As the most important musical instrument in Africa, the drum in that section of the world is of staggering variance. Drums in Africa come in different forms and are used for a multitude of functions. Certain drums, however, are far more popular than others.
The djembe is a goatskin-covered percussion instrument shaped like a large goblet made to be played with bare hands. The djembe first appeared---at least, in history---in the 13th century in the West African empire of Mali. During this time, griots, a West African hybrid of historians and musicians, used the instruments to produce accompanying music for their tales, which were usually about the warrior-founder of the Mali Empire Sundiata (c. 1217 to 1255). Mali's inhabitants---the Malinke and the Susu---used the drum during the celebration of sacred and secular events.
The talking drum or dundun is an hourglass-shaped drum with a strap, traditionally slung over one shoulder while tucked underneath the other and played with a curved beater. The talking drum is named because of the player's ability to alter its pitch to mimic language tonality or "talk." The Yoruba people, who mainly live in present-day Nigeria, invented the dundun. In ancient times, the talking drum was used for a variety of purposes---from being a musical instrument during celebrations to a sort of telegram for relaying messages during times of war or to announce the arrival of a visitor.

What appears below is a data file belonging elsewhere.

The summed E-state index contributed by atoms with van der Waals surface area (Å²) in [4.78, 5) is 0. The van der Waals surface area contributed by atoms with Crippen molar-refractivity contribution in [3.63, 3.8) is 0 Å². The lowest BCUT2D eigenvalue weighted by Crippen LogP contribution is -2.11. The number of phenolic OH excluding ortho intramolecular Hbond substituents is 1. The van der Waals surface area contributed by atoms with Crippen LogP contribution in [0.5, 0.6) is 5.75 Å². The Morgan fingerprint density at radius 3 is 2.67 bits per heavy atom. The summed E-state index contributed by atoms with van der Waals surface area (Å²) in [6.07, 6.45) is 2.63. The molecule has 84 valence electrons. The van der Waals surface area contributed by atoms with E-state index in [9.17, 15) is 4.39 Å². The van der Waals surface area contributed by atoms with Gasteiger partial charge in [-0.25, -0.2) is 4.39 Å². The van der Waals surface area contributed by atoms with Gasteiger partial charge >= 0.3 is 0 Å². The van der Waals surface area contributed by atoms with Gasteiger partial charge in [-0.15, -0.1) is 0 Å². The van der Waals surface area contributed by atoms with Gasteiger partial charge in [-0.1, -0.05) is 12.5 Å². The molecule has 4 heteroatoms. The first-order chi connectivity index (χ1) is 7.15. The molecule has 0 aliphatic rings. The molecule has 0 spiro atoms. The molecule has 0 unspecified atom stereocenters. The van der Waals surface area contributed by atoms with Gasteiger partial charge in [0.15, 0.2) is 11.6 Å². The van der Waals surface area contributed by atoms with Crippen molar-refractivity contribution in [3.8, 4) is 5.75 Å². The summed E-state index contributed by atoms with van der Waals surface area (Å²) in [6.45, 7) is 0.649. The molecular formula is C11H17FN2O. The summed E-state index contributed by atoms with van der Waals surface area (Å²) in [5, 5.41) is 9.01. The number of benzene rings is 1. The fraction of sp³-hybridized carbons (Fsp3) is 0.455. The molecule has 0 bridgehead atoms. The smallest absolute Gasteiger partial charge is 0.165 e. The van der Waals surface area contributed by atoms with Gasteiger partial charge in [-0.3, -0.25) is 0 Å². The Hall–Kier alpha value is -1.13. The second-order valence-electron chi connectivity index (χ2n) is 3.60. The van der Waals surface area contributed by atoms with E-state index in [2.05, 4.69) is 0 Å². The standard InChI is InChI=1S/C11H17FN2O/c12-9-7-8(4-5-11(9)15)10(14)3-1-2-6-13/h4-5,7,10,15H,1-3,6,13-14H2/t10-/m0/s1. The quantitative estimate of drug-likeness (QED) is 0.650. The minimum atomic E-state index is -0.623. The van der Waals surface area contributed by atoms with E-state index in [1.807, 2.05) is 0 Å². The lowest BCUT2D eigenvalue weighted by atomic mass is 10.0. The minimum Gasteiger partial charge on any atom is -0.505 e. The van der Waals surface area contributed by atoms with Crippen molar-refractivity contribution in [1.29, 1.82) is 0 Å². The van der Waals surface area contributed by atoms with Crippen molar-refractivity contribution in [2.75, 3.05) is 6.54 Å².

Bata is a set of three drums of different sizes played with either a stick or hands. They are characterized by having two heads, with one bigger than the other. Another drum of Yoruba origin, the bata drum is considered the sacred drum of the deity Ana or Oshun, known as the goddess of love. Bata drums play an important role in Cuba, where African slaves introduced them. They are used in religious events as well as in Cuba's genres of music.
The bougarabou, with origins in Senegal and Gambia, is played as a single drum. It is of a tapering cylindrical shape with one head and traditionally played as a single drum. The player occasionally wears jangling bracelets to give the performance a richer percussive sound.
The Ngoma is used throughout central, eastern and southern Africa, with its origins lying among the Buganda people of Uganda. It is played in a group, usually with three drums to produce different tones ranging from deep bass to sharp sounds.